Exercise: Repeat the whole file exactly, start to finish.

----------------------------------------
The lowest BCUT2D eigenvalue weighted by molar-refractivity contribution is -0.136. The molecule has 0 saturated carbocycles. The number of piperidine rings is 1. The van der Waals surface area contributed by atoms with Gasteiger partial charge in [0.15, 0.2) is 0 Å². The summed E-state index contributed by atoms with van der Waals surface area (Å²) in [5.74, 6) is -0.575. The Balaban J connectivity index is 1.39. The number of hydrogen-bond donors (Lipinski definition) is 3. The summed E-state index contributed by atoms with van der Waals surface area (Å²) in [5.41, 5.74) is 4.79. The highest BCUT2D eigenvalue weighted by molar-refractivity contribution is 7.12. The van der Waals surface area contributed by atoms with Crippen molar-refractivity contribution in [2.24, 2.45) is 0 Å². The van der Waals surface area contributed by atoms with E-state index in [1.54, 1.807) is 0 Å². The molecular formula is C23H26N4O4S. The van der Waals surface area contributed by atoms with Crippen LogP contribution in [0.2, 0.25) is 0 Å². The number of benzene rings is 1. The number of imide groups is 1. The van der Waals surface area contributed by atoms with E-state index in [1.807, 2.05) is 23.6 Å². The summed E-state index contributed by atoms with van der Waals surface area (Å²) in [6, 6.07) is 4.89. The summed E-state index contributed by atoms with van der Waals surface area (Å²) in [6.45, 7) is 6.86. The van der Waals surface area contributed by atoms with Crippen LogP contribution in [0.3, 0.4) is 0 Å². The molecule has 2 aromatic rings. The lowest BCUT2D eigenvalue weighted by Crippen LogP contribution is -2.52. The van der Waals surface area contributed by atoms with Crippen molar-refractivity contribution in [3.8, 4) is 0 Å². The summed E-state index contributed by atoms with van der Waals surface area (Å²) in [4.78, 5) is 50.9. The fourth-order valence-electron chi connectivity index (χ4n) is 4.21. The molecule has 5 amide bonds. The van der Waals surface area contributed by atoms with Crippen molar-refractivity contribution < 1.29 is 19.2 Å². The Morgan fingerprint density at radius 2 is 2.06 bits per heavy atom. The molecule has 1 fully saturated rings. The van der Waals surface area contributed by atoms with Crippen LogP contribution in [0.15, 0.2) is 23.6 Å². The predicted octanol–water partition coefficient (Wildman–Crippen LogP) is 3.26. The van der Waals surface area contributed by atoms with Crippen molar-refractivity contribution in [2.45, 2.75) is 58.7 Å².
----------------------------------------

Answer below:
The lowest BCUT2D eigenvalue weighted by molar-refractivity contribution is -0.136. The molecule has 0 saturated carbocycles. The number of piperidine rings is 1. The van der Waals surface area contributed by atoms with Gasteiger partial charge in [0.15, 0.2) is 0 Å². The summed E-state index contributed by atoms with van der Waals surface area (Å²) in [5.74, 6) is -0.575. The Balaban J connectivity index is 1.39. The number of hydrogen-bond donors (Lipinski definition) is 3. The summed E-state index contributed by atoms with van der Waals surface area (Å²) in [5.41, 5.74) is 4.79. The highest BCUT2D eigenvalue weighted by molar-refractivity contribution is 7.12. The van der Waals surface area contributed by atoms with Crippen molar-refractivity contribution in [2.24, 2.45) is 0 Å². The van der Waals surface area contributed by atoms with E-state index in [1.54, 1.807) is 0 Å². The molecular formula is C23H26N4O4S. The van der Waals surface area contributed by atoms with Crippen LogP contribution in [0.2, 0.25) is 0 Å². The number of benzene rings is 1. The number of imide groups is 1. The van der Waals surface area contributed by atoms with E-state index in [1.807, 2.05) is 23.6 Å². The summed E-state index contributed by atoms with van der Waals surface area (Å²) in [6, 6.07) is 4.89. The summed E-state index contributed by atoms with van der Waals surface area (Å²) in [6.45, 7) is 6.86. The van der Waals surface area contributed by atoms with Crippen LogP contribution in [0.3, 0.4) is 0 Å². The molecule has 2 aromatic rings. The lowest BCUT2D eigenvalue weighted by Crippen LogP contribution is -2.52. The van der Waals surface area contributed by atoms with Crippen molar-refractivity contribution in [3.8, 4) is 0 Å². The summed E-state index contributed by atoms with van der Waals surface area (Å²) in [4.78, 5) is 50.9. The fourth-order valence-electron chi connectivity index (χ4n) is 4.21. The molecule has 5 amide bonds. The van der Waals surface area contributed by atoms with Crippen molar-refractivity contribution < 1.29 is 19.2 Å². The Morgan fingerprint density at radius 2 is 2.06 bits per heavy atom. The molecule has 1 fully saturated rings. The van der Waals surface area contributed by atoms with Crippen LogP contribution in [0.15, 0.2) is 23.6 Å². The predicted octanol–water partition coefficient (Wildman–Crippen LogP) is 3.26. The van der Waals surface area contributed by atoms with Crippen molar-refractivity contribution in [2.45, 2.75) is 58.7 Å².